Playing Favorites (Part 1)

As a music writer of dubious note, I often get asked one question: “What are your favorite bands?” Which is, of course, the worst possible question you can ask a music writer. It’s the easiest way to get our brains to seize up with option paralysis. So many factors! So many things to consider. Do they mean all-time, current, what? What do I do when you stare at me blankly because you’ve never heard of the bands I mention? IT’S HARD.

So, let’s look at the question. It seems so deceptively simple, but it’s so very deep. It’s a deeply personal, illogical thing. Like, for example, do I consider bands/artists like Alice Cooper, AC/DC, Van Halen, Ozzy, Nightwish — bands that I loved back in my formative years, and still do, but rarely listen to these days? They can’t be a favorite artist if I don’t listen to them, right? Do I go with the current crop of bands I listen to a lot but haven’t necessarily passed my test of time yet?

Priest or Maiden? PRIEST OR MAIDEN?

Plus there’s the instinct to include representative artists that cover the sheer breadth of music I listen to. My high school and college listening focused mostly on rock and metal, so while that’s what I’ve probably listened to the most, and have the most sentimental value for, they don’t necessarily indicate who I am right now. Then there are all the artists I really like but, for reasons due to the sheer amount of new music I inhale, I haven’t really sat with enough to bestow upon them the superlative of “favorite.”

In order to answer your INSANELY COMPLICATED question, let’s start with the perennial shoe-ins:

Monster Magnet. Blue Oyster Cult. Sisters of Mercy. Judas Priest. Rush.

The bands that I turn to when I need to find my grounding again. Not a lot of variety, I understand. A bunch of white dudes from the 70s and 80s playing, basically, rock music. I offer no excuses; those bands were important to me and I still love them. They will always be at the top of my list. Those are all bands I discovered in high school or college that not only made an indelible impact on me, but stood the test of time.

Monster Magnet, I knew “Space Lord” from the radio and “Look to Your Orb for the Warning” from the Matrix soundtrack, but when I picked up Dopes to Infinity on a whim from the Princeton Record Exchange, it blew my mind. That’s still their best album, but Dave Wyndorf’s weird, poetic lyrics, psychedelic freakouts, and knack for hooks grabbed me and fired up my imagination.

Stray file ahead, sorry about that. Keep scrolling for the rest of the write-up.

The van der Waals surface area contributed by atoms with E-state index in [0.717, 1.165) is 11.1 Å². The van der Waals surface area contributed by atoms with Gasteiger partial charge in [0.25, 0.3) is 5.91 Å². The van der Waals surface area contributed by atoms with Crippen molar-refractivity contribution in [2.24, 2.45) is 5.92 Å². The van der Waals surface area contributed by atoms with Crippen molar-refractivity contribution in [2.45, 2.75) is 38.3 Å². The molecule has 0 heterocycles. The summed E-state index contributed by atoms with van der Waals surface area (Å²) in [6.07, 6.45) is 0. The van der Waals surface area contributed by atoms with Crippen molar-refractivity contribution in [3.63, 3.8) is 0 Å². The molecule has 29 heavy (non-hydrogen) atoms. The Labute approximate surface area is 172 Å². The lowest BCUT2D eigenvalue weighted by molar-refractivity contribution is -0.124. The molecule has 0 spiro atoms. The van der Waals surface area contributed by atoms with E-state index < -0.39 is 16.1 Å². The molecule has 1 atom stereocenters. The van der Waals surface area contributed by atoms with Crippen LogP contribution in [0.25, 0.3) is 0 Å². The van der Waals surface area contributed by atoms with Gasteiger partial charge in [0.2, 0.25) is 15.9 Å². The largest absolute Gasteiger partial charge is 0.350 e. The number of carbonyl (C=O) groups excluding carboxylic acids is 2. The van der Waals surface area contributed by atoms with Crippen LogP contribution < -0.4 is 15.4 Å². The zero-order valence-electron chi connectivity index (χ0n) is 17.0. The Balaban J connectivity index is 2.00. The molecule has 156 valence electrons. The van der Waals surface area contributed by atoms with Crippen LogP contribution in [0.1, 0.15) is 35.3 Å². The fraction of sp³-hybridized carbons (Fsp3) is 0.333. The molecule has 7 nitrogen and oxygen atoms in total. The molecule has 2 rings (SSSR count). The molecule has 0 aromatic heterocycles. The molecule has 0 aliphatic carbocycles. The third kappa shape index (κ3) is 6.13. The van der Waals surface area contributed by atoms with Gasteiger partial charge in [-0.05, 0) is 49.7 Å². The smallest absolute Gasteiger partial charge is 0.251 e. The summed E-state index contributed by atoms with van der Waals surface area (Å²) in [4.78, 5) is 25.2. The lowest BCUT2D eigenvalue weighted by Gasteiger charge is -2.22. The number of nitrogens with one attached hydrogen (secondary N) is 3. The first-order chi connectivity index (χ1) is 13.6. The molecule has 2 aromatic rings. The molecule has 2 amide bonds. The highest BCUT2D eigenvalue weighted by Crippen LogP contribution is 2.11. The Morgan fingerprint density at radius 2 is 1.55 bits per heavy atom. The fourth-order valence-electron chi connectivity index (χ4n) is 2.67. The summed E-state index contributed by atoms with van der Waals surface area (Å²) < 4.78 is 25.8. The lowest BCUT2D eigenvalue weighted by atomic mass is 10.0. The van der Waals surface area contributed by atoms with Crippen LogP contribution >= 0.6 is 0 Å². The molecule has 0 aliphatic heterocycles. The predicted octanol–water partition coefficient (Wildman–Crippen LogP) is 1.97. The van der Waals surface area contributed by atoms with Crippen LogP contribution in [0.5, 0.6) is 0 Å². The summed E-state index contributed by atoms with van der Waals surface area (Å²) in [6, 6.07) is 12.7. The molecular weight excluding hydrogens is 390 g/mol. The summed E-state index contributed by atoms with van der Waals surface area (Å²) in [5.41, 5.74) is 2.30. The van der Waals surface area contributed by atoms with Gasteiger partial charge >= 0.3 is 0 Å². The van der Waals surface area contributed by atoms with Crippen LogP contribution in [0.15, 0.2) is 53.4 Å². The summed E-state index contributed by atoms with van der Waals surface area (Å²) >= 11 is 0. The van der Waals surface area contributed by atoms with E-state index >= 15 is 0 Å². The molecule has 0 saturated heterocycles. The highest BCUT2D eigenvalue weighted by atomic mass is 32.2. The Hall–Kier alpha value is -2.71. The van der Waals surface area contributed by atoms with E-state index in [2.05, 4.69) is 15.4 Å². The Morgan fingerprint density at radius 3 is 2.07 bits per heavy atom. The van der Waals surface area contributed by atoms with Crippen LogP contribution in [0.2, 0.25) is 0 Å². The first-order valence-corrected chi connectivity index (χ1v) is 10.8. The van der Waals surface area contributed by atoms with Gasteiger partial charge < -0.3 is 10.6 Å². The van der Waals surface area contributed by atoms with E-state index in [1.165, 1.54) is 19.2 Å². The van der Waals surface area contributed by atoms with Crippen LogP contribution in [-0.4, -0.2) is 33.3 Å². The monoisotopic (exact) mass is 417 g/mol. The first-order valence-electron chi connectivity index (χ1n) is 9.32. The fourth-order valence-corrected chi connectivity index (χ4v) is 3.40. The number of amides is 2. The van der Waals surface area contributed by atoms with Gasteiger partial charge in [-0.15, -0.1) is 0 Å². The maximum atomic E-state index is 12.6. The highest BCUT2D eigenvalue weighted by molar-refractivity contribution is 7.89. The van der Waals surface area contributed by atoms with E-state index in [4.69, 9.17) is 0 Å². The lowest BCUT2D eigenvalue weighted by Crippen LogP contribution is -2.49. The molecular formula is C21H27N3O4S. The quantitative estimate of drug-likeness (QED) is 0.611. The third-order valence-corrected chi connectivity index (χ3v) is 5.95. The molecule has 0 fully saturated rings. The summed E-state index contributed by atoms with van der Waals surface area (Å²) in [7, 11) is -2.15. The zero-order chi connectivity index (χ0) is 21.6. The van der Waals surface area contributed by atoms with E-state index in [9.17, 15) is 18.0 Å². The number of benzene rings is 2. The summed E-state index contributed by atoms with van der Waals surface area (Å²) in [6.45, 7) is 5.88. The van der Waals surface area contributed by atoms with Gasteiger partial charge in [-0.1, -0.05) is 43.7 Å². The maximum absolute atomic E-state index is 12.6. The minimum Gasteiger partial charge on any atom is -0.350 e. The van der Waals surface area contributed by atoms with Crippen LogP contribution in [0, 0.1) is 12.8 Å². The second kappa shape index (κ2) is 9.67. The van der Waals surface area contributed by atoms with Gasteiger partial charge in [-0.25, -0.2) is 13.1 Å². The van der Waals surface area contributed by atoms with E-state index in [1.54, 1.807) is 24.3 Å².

Blue Oyster Cult, of course I’d heard “(Don’t Fear) The Reaper.” “Godzilla” was the big one for me, though — that was during my big Godzilla phase in high school, and it prompted me to order the Workshop of the Telescopes anthology from Columbia House (LOL), which opened my eyes to how weird and wonderful their music really was. No two albums are the same; they all contain idiosyncratic tunes ranging from proto-metal to doo-wop to AOR to the most beautifully sinister track ever composed, “Astronomy.”

My first exposure to Sisters of Mercy came from fishing the single of “Detonation Boulevard” out of the throwaway bin at my college radio station. Certainly not their finest hour (although I still have a soft spot for it), but the arena goth grandeur of Floodland perfectly articulated a niche in my soul that I didn’t know existed. Andrew Eldritch’s sardonic misery and unusual blend of influences (Bowie, Meat Loaf, Joy Division) will forever be the perfect soundtrack to a rainy day.

Judas Priest and Iron Maiden are always neck-and-neck for me, metal-wise, but Priest always wins out slightly. They had a more varied career (for better or worse), but even their worst albums had at least one all-time classic on it — Ram It Down may be rancid garbage, but “Blood Red Skies” might be the greatest cyberpunk song ever written. Nobody (except maybe Maiden) wrote metal anthems as iconic, and nobody encapsulates everything I love about metal quite as well.

The first time I heard Rush I though Geddy Lee was a woman. Then I saw a picture of the band and still thought he was a woman. I have since been corrected. As much as I love their 70s prog stuff, it’s actually the 80s synth records that put them over the top for me — talk about a band with a diverse discography. As much as people make fun of prog for being cold and detached, “Subdivisions” hit me really hard as a misfit growing up in the unforgiving suburbs.

Anyway, those are the sentimental faves. Tune in next week for a look at what I’m digging now!

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